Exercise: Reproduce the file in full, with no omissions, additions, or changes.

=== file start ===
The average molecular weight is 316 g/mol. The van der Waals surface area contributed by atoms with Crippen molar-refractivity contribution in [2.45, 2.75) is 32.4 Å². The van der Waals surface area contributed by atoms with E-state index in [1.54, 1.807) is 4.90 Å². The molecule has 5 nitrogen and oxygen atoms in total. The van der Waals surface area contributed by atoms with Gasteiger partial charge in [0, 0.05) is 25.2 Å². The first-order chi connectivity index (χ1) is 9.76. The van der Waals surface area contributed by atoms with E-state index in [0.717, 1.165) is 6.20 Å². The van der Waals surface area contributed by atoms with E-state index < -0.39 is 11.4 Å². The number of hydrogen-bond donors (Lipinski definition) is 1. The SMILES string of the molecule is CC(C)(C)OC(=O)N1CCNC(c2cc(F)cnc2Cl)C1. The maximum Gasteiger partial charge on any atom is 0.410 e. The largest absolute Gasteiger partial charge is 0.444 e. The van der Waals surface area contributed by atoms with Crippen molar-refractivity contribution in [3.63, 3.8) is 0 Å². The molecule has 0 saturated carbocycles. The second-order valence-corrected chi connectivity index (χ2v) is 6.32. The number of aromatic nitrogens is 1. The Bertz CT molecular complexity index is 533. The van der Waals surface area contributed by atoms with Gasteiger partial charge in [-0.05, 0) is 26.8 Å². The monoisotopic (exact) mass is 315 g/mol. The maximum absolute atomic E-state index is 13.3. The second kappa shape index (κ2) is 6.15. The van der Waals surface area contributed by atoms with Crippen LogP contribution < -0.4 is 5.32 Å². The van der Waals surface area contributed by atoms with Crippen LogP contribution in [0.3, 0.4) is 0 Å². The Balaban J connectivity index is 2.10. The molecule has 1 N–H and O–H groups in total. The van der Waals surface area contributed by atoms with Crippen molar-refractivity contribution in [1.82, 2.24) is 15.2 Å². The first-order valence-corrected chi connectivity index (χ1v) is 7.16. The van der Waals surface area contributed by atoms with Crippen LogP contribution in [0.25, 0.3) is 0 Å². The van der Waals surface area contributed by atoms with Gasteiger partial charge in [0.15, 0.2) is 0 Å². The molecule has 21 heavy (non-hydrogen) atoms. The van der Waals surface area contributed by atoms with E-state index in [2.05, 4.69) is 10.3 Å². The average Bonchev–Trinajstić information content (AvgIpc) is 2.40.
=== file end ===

The average molecular weight is 316 g/mol. The van der Waals surface area contributed by atoms with Crippen molar-refractivity contribution in [2.45, 2.75) is 32.4 Å². The van der Waals surface area contributed by atoms with E-state index in [1.54, 1.807) is 4.90 Å². The molecule has 5 nitrogen and oxygen atoms in total. The van der Waals surface area contributed by atoms with Gasteiger partial charge in [0, 0.05) is 25.2 Å². The first-order chi connectivity index (χ1) is 9.76. The van der Waals surface area contributed by atoms with E-state index in [0.717, 1.165) is 6.20 Å². The van der Waals surface area contributed by atoms with E-state index < -0.39 is 11.4 Å². The number of hydrogen-bond donors (Lipinski definition) is 1. The SMILES string of the molecule is CC(C)(C)OC(=O)N1CCNC(c2cc(F)cnc2Cl)C1. The maximum Gasteiger partial charge on any atom is 0.410 e. The largest absolute Gasteiger partial charge is 0.444 e. The van der Waals surface area contributed by atoms with Crippen molar-refractivity contribution in [3.63, 3.8) is 0 Å². The molecule has 0 saturated carbocycles. The second-order valence-corrected chi connectivity index (χ2v) is 6.32. The number of aromatic nitrogens is 1. The Bertz CT molecular complexity index is 533. The van der Waals surface area contributed by atoms with Gasteiger partial charge in [-0.05, 0) is 26.8 Å². The monoisotopic (exact) mass is 315 g/mol. The maximum absolute atomic E-state index is 13.3. The second kappa shape index (κ2) is 6.15. The van der Waals surface area contributed by atoms with Crippen LogP contribution < -0.4 is 5.32 Å². The van der Waals surface area contributed by atoms with Crippen LogP contribution in [0.3, 0.4) is 0 Å². The Balaban J connectivity index is 2.10. The molecule has 1 N–H and O–H groups in total. The van der Waals surface area contributed by atoms with Crippen molar-refractivity contribution in [1.82, 2.24) is 15.2 Å². The first-order valence-corrected chi connectivity index (χ1v) is 7.16. The van der Waals surface area contributed by atoms with Crippen LogP contribution in [0.25, 0.3) is 0 Å². The van der Waals surface area contributed by atoms with Gasteiger partial charge in [0.15, 0.2) is 0 Å². The molecule has 21 heavy (non-hydrogen) atoms. The van der Waals surface area contributed by atoms with E-state index in [2.05, 4.69) is 10.3 Å². The average Bonchev–Trinajstić information content (AvgIpc) is 2.40.